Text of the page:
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Women outnumbered 9:1 in STEM sector

Written by Business World, on 8th Oct 2014. Posted in Ireland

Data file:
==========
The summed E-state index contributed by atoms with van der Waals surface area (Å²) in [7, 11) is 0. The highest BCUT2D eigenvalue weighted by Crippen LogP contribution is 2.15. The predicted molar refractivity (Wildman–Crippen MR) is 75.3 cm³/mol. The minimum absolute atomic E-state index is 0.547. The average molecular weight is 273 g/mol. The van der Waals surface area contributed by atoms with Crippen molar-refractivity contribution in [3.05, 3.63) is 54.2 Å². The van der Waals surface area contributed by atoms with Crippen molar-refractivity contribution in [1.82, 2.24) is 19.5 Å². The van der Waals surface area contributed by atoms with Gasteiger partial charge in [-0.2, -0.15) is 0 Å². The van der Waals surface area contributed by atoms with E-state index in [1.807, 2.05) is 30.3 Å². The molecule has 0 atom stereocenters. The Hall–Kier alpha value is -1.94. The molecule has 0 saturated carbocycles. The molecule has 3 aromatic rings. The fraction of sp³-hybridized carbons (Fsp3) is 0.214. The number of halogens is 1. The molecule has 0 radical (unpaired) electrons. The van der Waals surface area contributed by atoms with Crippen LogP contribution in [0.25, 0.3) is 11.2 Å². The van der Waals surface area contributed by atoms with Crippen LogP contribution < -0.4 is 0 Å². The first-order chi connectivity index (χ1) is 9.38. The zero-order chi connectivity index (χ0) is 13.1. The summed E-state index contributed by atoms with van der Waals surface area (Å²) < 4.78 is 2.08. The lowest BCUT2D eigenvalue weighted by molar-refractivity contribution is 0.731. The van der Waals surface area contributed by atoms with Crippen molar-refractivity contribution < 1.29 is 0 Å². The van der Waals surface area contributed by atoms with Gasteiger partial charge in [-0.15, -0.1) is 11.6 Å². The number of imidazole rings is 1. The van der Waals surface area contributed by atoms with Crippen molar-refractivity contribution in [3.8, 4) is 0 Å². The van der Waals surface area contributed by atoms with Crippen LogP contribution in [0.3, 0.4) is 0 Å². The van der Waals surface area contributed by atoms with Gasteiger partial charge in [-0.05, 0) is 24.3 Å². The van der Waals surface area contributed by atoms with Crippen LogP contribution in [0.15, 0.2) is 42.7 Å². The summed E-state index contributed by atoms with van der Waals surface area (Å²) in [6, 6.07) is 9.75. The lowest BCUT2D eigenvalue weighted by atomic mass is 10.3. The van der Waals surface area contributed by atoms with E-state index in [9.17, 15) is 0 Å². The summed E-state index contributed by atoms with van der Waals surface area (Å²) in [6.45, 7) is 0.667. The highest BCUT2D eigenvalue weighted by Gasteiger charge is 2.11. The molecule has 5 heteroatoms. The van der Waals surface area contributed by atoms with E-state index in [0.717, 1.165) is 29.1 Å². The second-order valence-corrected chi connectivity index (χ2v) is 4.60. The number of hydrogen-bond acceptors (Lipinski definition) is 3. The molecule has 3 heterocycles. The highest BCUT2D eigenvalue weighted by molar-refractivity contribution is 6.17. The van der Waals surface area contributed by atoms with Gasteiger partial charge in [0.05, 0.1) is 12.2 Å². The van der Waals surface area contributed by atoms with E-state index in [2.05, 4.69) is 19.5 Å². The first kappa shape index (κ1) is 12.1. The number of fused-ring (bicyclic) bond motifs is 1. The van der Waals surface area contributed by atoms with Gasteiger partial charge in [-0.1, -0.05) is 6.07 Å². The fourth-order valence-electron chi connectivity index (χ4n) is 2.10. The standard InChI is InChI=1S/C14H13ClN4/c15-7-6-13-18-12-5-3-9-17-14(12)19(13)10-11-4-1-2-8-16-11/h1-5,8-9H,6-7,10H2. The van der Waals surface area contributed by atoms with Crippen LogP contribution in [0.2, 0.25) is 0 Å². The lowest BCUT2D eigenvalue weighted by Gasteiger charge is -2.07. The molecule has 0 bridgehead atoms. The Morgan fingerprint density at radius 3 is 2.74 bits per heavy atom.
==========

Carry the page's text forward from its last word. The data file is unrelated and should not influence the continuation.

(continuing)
article headlineMen outnumber women by a factor of nine men to every woman in Ireland's fast-growing STEM (science, technology, engineering and maths) sector, a Dublin careers event was told today. Over 240 female, second-level students were in Dublin today to showcase engineering as an exciting career path for women. The first of its kind, the event aimed to inspire young women to consider engineering as a career or a third level option. With Ireland facing a shortage of skilled engineering talent and with a ratio of 9:1 men to women in the industry, "women largely remain an untapped resource in our profession," says Fujitsu Ireland CEO and Engineers Ireland President Regina Moran, who is a chartered engineer and keynote speaker at the event. Around 118,000 people in Ireland are working in jobs that use STEM skills, but the proportion of women employed in such roles is less than 25 per cent, according to the Central Statistics Office. Meanwhile, according to the Forfás Expert Group on Future Skills Needs, Irish companies will have an estimated 44,500 job openings for people with high-level ICT skills over the next six years. With female graduates making up just 16 per cent of all engineering graduates in Ireland in 2013, it is clear that more women are needed to help address the skills shortage in the engineering, science and technology sectors. 'Engineering Your Future: Women in Engineering' took place today at Dublin Castle. Some 245 second and third year female students met women engineers from a variety of engineering backgrounds in multiple roundtable discussions. The roundtable discussions followed a series of short talks by women engineers, including a keynote address by Regina Moran. "We must find ways of attracting young women as well as young men to join forces with us and tackle some of the world's greatest issues," said Ms Moran. "As part of my term as President of Engineers Ireland, I will champion the schools, colleges and companies who are encouraging women to join the engineering world at any level." Also speaking at the event were Niamh Shaw, a performer, engineer and scientist; Laura Tobin, a PhD candidate in optical engineering at UCD; and identical twins Edel and Lourda Casserly, both engineers working in industry. A parallel session for parents, teachers and guidance counsellors provided an opportunity to meet engineers from industry, academia and professional organisations, and to find out why there is a need for more women engineers, where skills gaps exist, the requirements for studying engineering and the access routes to third level. For more visit www.businessworld.ie

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